At the end of the February 1 URAP meeting, Aaron Starr mentioned that he had not received a 24-hour written notice for the January 30 meeting as required by the Brown Act, having only received written notice a mere 24 minutes prior. Your reaction was to argue that the tour was not a meeting, though the agenda posted online said it was a special meeting, and a majority of the URAP members were present, and they discussed subject matters within the jurisdiction of the URAP. Under the Brown Act, that is clearly a meeting, and I don’t understand your apparent aversion to acknowledging it as such, even now in this memo to the UTF, after you were shown a copy of the posted agenda for a special meeting.

    The URAP never received draft minutes from that January 30 meeting for approval, though they did approve minutes of the other meetings (with the exception of the final one).

    See the posted agenda for the January 30 tour of the OWTP as a special meeting of the URAP here:

    2) Page 2 of your memo states, “In addition to the above rate recommendation, the members of the URAP considered six motions…” There was a handout circulated by Aaron Starr with six motions on it, however, at the end of the final meeting he only chose to offer five of those motions for consideration by the URAP.

    There is a bullet list spanning pages 2-3 of the memo, and for the 5th bullet point the memo indicates that it failed due to a lack of a second. That is incorrect. This is the motion that Aaron decided to skip. Since he never made the motion, there was no request for a second, and it should not be reported that a motion never made was deemed to have failed.

    The same error occurs on slide 36 of the presentation, asserting that the motion failed due to a lack of a second, though it was never moved.

    3) The first bullet point on page 2 of your memo does not accurately reflect the amendments made during the meeting, which were to delete and insert a few words as follows:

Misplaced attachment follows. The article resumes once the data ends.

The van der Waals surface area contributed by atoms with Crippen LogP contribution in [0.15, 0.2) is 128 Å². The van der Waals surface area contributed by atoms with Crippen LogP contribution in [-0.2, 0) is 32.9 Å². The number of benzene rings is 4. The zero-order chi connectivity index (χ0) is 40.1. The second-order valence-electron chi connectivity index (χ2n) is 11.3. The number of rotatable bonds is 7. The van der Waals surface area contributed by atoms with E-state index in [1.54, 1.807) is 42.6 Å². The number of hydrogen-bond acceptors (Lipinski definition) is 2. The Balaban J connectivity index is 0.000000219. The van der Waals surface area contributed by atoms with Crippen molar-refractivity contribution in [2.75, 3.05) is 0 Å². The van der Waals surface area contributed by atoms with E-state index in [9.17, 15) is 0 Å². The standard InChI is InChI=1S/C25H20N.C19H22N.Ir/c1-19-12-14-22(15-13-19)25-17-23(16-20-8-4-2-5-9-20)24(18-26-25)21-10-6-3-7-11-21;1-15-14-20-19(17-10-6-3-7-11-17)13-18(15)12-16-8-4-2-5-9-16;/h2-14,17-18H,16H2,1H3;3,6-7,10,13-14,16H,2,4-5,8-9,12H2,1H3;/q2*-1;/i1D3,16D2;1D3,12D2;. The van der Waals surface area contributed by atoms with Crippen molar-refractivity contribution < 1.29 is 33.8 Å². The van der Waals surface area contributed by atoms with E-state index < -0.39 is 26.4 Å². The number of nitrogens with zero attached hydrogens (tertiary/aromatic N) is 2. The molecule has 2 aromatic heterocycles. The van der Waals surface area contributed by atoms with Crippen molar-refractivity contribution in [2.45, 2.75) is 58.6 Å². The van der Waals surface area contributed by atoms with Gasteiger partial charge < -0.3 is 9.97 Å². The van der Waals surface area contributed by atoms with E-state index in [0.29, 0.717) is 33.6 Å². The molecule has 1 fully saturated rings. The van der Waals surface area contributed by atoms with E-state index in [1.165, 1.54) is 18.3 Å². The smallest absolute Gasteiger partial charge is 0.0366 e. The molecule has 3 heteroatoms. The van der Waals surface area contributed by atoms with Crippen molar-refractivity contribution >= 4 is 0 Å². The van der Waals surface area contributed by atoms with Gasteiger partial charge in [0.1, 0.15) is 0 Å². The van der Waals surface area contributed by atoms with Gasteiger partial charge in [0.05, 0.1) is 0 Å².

A motion to recommend that the City Council require that the Cost of Service Study list the planned emergency repairs and capital improvement projects, along with their expected costs and completion dates, and that the City Council establish a policy that each utility shall make an annual report to the Council regarding all such planned emergency repairs and capital improvement projects included in the most recent Cost of Service Study. The report shall itemize for each project the following:
    Construction status
    Original projected date of completion from the Cost of Service Study
    Revised projected date of completion
    Original projected costs from the Cost of Service Study
    Costs incurred to date
    Revised projected costs to completion

    4) Page 3 of your memo states, “One additional scenario (Scenario 6) was presented to the URAP at the February 22 meeting, which was not considered in discussing the final recommendations due to a lack of support for a very small CIP program, no IUF, and not meeting the City’s financial policies.”

    That’s incorrect in several ways.

    The Scenario 6 which Aaron Starr developed was not only discussed, but it was voted on. You can see the vote on it in this video at the 02:53:50 time stamp.

    The vote on the motion was 2 in favor, and 5 opposed.

    It is also interesting that your memo projects your own opinions of that scenario onto the members of the URAP. Your memo alleges that it was opposed, in part, because it contained no infrastructure use fee (IUF), yet a majority of the URAP later adopted a recommendation that the city stop charging the IUF.

    Your memo also claims that Scenario 6 did not meet the city’s financial policies. Which of the city’s presented financial policies did it fail to meet? It met the debt coverage and reserve requirements. Unlike EACH of the 9 scenarios developed by staff, Scenario 6 also met the council policies regarding using no more than 50% debt for long-term-asset financing, and that assets not be financed for more than 75% of their useful life. Your memo fails to even mention that Scenario 2.2B adopted by the URAP fails to meet those policies, and it falsely asserts that Scenario 6 didn’t meet the city’s policies.

    5) Slide 32 of the PowerPoint presentation incorrectly reports that the vote total for that motion was 5-0 with 1 abstention. As can be seen at the 02:57:55 time stamp in the same video linked above, the vote on this motion was 6-0.

    You and I may have differing opinions about what the council should do on this subject, but surely we can agree on the importance of accurately relaying facts to the decision makers.

    Alicia Percell